And that gain potential assumes that investors stayed fully involved through all the ups and downs of the markets during those nine years. How many rode through the nasty bear market cycle during 2000 to 2002 without selling and holding the cash? How many were fully invested at the start of the bull market cycle that began early in 2003, with the S&P 500 showing a 48% loss from its earlier peak?
The folks at Dalbar, who do studies on actual investor performance over long time periods, report that their findings remain stunningly consistent. The average stock market investor garners annual returns in â€œupâ€ years that are roughly half of that produced by the stock market, as shown by the S&P 500. In the best of times, investors would be better off shunning stocks altogether!
Another glaring flaw in the â€˜â€™stocks for the long runâ€™â€™ argument involves the premise that all investors remain fully invested in the S&P 500 at all times. Yet how many investors, looking for better gains, have invested in failing stocks like Enron, Worldcom, Lucent, JDS Uniphase, and, more recently, Bear Stearns, whose shares fell from $170 to a current price of about $10?
The â€œstocks for the long runâ€™â€™ philosophy assumes that no one ever invests in stocks that lose much, if not all, value. And of this, I ask, how many car, computer and television makers; airlines, internet darlings, and biotech start-ups have gone bust in recent decades, taking investor money down the drain with them?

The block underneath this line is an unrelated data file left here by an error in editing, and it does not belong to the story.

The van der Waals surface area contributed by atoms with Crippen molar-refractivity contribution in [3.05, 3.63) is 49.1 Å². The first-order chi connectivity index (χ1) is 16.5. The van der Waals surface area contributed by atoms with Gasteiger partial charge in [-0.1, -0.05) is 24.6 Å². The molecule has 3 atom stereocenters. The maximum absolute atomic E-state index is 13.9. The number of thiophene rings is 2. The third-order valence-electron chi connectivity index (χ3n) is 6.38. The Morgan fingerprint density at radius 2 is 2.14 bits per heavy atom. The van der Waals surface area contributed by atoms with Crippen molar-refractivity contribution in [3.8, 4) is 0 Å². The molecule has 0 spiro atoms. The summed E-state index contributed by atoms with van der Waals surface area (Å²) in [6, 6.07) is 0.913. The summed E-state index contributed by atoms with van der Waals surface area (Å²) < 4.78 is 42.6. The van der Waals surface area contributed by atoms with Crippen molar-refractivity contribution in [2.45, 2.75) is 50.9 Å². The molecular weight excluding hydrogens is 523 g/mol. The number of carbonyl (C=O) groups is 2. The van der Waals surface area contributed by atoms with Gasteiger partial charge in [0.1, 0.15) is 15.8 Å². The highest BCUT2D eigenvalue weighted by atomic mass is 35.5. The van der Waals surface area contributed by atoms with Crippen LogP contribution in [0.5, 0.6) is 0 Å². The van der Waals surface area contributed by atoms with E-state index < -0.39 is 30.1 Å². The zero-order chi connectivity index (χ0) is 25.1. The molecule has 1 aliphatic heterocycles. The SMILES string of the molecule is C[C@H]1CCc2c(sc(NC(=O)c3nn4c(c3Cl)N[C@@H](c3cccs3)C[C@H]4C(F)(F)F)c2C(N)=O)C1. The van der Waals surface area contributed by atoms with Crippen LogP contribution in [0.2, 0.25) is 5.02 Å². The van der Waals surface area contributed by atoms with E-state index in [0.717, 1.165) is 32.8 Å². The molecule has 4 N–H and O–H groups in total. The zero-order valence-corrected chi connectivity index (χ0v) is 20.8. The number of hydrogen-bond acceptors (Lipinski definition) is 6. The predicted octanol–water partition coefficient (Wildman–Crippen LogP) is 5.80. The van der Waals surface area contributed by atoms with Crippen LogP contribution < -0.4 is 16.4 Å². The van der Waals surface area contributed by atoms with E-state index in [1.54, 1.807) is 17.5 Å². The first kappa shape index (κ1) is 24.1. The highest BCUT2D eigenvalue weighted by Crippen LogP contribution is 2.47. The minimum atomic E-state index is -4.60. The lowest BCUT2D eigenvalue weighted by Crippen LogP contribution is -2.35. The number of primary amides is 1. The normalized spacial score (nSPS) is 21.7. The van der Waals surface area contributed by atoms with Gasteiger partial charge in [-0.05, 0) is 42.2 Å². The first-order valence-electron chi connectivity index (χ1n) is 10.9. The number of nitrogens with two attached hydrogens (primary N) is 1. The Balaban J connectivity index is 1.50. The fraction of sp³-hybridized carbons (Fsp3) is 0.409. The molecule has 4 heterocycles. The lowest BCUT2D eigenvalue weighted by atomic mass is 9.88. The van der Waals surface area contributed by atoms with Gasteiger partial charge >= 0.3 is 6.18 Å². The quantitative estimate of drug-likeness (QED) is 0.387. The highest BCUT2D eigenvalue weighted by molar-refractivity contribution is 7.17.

The idea that the stock market is a winner for investors hangs on the most delicate thread imaginable. It assumes that investors always invest wisely, never lose money in companies that go broke, never use brokers or advisors and remain invested no matter how bad things get. Oh, and it assumes that investors never chase performance — and how often does that happen?
For an extreme example of how damaging this premise can be, look no further than the experience of investors in the worldâ€™s second largest economy in Japan. The Nikkei 225 now sits at about the 13,000 level. It topped out at around 39,000 — 18 years ago!
If you think this canâ€™t happen in the U.S., take this bit of advice. It can happen, and, in my not-so-humble opinion, will do much the same damage as experienced in Japan.
But there is hope! We can always find a bull market somewhere — and in something! But building portfolios using this theme requires breaking away from the crowd and vowing never to watch the financial media propaganda that passes for information. The Wall Street Journal article notes that, while investors in the domestic stock market have gained nothing in stocks in real terms, they have done very well indeed in emerging markets, commodities and bonds.
While our markets endure the remaining secular bear market that began at the start of this decade, other healthier economies will continue to enjoy secular bull markets. Look at markets in Asia and Europe that offer better valuations and better fiscal management than that advanced by our current administration and the Federal Reserve. Look for the continuation of those long-running bull markets in foreign markets and commodities.
This type of investing will require a different way of thinking, meaning that you build your portfolio to the exclusion of the domestic markets. And this means that nothing called a â€˜â€™core fundâ€™â€™ should be anywhere near your portfolio!
In the best of times, investors seldom earn acceptable rates of return on capital put at risk in the stock market. And these are not the best of times! These are something close to the worst of times, considering our real crisis in leadership, disastrous fiscal policies and bungled war efforts â€“ all resulting in costs we cannot possible pay and adding considerable drag on the economy.
And with the S&P 500 sporting such high average valuations, I believe my case is solidified.
Have a great week. Bob
Bob Wood ChFC, CLU Yusuf Kadiwala. Registered Investment Advisors, KMA, Inc., email@example.com.